And what was the harm? Lincoln was pretty clear: “He can't do any more harm now…We shall have enough of them on our hands without taking him too.” Lincoln did not believe punishment was necessary, though their actions had certainly rendered them liable to harsh penalties. Rather, he saw focusing on them as a psychological burden that interfered with moving on for the war.
Immediately after Lincoln died the next morning, Stanton ordered Thompson arrested, but Thompson had taken an unexpected route and escaped to England. He later returned to the United States and lived the rest of his life in Tennessee.15
“Better Let Him Slide”
Tracing the story’s evolution is interesting in itself. Within days of Lincolns’ death, a brief, anonymous account by Dana appeared in the New York Tribune, a paper he was very involved with prior to working for the War Department. It stated the basic facts of Lincoln having decided against arresting Thompson, “a deed of mercy toward his enemies” and part of a larger approach intended for Confederate leaders. After Lincoln was shot a few hours later, the report said, “beside his death-bed a member of the Cabinet countermanded that order,” though Thompson had escaped.16
Ten days after Lincoln’s death, this report was quickly reduced to a more professional account, in which he actually signed a permit for Thompson’s departure, which seems highly unlikely. The entire point was “letting him run.”
Several accounts later, by 1885, Dana emphasized Lincoln’s “drawling words” during the conversation, which in this version ended with, “I rather guess not. When you have an elephant on hand and he wants to run away, better let him run.”17
This is relevant because about two years before, Dana’s story had been hijacked by a former Confederate general. Weirdly, this was done via a New York Sun interview! Was Dana just trying to squeeze a bit more sensationalism out of the tale? The piece seemed to be “reconciliation” themed18—this was 1883, with Reconstruction having ended shortly before. Dana had made the Sun a Democratic paper, so reconciling with the South was more likely to be a priority.
In any event, the piece revolved around a brother of the late Admiral John A. Dahlgren (U.S. Navy, died 1870), who invented the Dahlgren gun and was close to Lincoln during the war.19 Charles G. Dahlgren, who had himself served as a Confederate General, shared an anecdote that he said illustrated the different views held by Stanton and Lincoln “in regard to the settlement of the war.”
Charles told the same basic tale, only with Stanton in Dana’s place and his brother John as an eyewitness to their conversation (and Lincoln’s vigorous handwashing). This could not have been true. The record indicates that John was not in Washington at this time—in fact, he was at sea, and did not even learn of Lincoln’s death until several days after it occurred. Possibly John had head the story from Dana and later recalled it to Charles, who was now confused, but it is odd that Dana would not have corrected the mistake. In any event, Charles said that John described Lincoln’s response as follows (emphasis added):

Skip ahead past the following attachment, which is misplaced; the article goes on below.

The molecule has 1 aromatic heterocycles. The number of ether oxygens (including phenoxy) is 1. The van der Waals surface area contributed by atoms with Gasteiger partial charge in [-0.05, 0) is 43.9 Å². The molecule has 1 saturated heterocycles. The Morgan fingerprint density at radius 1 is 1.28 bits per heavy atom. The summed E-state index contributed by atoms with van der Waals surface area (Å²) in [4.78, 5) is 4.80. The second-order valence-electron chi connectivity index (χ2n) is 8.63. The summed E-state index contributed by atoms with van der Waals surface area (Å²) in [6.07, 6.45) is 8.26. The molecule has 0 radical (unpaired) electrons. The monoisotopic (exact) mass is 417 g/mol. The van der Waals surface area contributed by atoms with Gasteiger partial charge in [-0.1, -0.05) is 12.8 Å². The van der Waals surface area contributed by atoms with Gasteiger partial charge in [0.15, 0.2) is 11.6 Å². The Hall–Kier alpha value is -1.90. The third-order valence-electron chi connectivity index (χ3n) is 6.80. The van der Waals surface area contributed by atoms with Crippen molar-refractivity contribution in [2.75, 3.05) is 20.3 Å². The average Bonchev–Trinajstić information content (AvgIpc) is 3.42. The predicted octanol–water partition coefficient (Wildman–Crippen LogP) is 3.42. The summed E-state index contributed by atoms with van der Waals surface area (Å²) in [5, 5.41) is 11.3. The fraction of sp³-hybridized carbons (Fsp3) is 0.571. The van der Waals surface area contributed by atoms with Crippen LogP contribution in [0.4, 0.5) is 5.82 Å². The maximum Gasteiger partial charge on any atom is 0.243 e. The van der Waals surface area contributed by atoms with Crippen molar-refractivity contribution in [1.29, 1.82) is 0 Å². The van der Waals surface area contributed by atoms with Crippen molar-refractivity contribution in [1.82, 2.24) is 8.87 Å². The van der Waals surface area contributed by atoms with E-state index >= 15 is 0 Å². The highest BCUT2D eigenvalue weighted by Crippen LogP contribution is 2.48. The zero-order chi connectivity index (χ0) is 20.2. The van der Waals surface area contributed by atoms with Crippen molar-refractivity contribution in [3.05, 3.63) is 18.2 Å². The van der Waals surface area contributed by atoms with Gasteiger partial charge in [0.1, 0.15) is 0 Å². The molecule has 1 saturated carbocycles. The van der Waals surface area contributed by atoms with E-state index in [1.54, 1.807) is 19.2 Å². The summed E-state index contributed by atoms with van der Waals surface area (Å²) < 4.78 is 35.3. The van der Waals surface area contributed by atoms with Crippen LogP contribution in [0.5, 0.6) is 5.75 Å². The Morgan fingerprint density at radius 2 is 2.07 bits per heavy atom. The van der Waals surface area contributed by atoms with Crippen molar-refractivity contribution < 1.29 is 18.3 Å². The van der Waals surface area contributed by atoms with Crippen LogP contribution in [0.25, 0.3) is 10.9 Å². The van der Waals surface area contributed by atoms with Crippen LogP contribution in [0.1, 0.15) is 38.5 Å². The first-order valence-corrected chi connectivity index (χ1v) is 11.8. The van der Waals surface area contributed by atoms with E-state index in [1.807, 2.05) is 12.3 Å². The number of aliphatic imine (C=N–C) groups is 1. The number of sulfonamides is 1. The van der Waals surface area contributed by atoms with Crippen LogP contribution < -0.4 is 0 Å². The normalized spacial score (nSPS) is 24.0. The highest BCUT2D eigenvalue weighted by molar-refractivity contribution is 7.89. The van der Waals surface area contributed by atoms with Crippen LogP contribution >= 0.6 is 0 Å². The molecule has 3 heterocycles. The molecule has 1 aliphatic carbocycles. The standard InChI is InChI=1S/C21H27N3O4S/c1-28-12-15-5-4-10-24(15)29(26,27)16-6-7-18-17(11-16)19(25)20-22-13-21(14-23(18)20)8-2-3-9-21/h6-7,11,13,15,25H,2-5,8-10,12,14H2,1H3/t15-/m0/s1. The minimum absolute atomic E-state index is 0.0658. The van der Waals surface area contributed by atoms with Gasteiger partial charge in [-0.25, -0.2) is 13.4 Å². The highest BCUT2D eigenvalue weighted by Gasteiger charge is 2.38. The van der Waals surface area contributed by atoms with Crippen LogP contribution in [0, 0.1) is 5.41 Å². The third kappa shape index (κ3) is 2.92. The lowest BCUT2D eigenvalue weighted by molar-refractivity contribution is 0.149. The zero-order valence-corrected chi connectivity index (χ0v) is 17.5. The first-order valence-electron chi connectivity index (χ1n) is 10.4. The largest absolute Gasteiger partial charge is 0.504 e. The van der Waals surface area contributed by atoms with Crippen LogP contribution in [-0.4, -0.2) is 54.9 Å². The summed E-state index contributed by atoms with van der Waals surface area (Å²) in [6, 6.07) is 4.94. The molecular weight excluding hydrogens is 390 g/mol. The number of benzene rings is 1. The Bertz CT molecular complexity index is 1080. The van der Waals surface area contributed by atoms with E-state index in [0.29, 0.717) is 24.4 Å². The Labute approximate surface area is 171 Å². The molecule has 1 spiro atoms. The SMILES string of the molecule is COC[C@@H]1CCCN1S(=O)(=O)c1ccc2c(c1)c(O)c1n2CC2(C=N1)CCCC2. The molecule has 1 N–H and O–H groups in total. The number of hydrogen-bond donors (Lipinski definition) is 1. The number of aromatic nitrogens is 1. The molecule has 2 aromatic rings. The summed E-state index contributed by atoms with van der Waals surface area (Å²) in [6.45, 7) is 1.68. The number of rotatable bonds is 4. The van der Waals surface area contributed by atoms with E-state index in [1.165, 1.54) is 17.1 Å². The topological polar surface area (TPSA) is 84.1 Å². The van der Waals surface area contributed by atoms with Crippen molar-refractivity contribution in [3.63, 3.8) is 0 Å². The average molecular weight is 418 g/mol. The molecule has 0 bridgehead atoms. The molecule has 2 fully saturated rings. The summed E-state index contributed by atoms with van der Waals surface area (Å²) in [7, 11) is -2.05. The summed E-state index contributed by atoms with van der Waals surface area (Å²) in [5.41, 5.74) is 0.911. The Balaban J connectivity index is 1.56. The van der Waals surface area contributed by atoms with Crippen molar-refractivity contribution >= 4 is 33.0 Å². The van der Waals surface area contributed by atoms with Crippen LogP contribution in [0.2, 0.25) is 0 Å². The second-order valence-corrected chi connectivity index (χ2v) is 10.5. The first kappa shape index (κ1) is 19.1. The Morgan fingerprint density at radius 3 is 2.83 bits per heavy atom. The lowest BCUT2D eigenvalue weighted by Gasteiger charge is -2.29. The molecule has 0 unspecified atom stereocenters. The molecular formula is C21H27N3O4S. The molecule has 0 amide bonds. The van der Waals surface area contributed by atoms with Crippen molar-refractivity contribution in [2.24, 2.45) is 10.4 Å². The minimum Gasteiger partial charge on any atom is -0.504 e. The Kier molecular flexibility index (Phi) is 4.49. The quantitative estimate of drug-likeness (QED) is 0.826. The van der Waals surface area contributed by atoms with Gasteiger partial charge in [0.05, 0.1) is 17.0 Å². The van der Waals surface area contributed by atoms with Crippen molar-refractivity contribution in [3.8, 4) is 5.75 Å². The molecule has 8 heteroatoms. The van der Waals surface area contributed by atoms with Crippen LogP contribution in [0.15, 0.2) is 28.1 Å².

Mr. Lincoln began to wipe his hands an a towel, and said in a long, drawling voice: 'Better let him slide.'
The ensuing dialogue:
Stanton: This man is one of the chief traitors, was one of Buchanan's Cabinet, betrayed the country then, and has fought against us ever since. He should be punished.
Lincoln: W-e-l-l, if Jake Thompson is satisfied with the issue of the war, I am. B-e-t-t-e-r let him s-l-i-d-e.
Stanton: Such men should be punished to the full extent of the law. Why, if we don't punish the leaders of the rebellion, what shall we say to their followers?
Lincoln: B-e-t-t-e-r let him slide, Stanton.
Not only does this reflect the “drawling” speech Dana often referred to but never really explained, it also contains a line from his first detailed account of the incident, published in 1870, in which Lincoln ends the conversation by saying “Tell Mr. Stanton you had best let him slide.” This line, and the drawling tone, is absent from Dana’s many subsequent accounts. Perhaps he thought it sounded too slang-y or irresponsible? Perhaps there was a follow-up conversation with Stanton, that Dana was not comfortable revealing, or which Dahlgren heard elsewhere? What happened to the elephant analogy? Perhaps Lincoln knew Stanton had no patience for it, as the “Oh, stuff!” suggested. It’s just interesting that this story suddenly came out of Dahlgren’s mouth, when there’s little chance either Dahlgren was present at the time.
Well, it could all be just gossip, but I hope it’s true, as it is a funny glance at how Lincoln dealt with Stanton. It’s also funny that, for a while, drawling speech was represented by separating the letters of the word with dashes, which doesn’t seem to convey the effect very well. I’ve noticed the same practice in other accounts of Lincoln at that time. Today, we’d add extra vowels to indicate the elongated syllables, or split them up: “Bet-ter let him sliiiide.”
The conclusion of Charles Dahlgren’s account had Stanton storming out in annoyance as Lincoln finished drying his hands. At that point, Lincoln allegedly turned to John Dahlgren, and said: